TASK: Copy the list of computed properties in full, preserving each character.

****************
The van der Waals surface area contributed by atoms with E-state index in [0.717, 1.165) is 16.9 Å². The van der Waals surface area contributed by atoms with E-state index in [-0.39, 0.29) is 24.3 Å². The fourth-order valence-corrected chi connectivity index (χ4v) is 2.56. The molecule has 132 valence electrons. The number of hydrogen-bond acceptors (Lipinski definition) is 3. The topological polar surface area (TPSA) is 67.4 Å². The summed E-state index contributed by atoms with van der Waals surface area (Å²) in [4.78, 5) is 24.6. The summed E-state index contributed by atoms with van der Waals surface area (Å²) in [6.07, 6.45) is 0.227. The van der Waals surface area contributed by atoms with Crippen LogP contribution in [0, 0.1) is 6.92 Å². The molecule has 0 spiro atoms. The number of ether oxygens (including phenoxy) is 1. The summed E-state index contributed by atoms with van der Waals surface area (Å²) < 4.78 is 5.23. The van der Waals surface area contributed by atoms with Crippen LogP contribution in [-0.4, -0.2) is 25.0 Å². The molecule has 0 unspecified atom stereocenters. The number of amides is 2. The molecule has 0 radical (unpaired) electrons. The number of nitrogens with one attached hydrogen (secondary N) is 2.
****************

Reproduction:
The van der Waals surface area contributed by atoms with E-state index in [0.717, 1.165) is 16.9 Å². The van der Waals surface area contributed by atoms with E-state index in [-0.39, 0.29) is 24.3 Å². The fourth-order valence-corrected chi connectivity index (χ4v) is 2.56. The molecule has 132 valence electrons. The number of hydrogen-bond acceptors (Lipinski definition) is 3. The topological polar surface area (TPSA) is 67.4 Å². The summed E-state index contributed by atoms with van der Waals surface area (Å²) in [4.78, 5) is 24.6. The summed E-state index contributed by atoms with van der Waals surface area (Å²) in [6.07, 6.45) is 0.227. The van der Waals surface area contributed by atoms with Crippen LogP contribution in [0, 0.1) is 6.92 Å². The molecule has 0 spiro atoms. The number of ether oxygens (including phenoxy) is 1. The summed E-state index contributed by atoms with van der Waals surface area (Å²) < 4.78 is 5.23. The van der Waals surface area contributed by atoms with Crippen LogP contribution in [-0.4, -0.2) is 25.0 Å². The molecule has 0 unspecified atom stereocenters. The number of amides is 2. The molecule has 0 radical (unpaired) electrons. The number of nitrogens with one attached hydrogen (secondary N) is 2.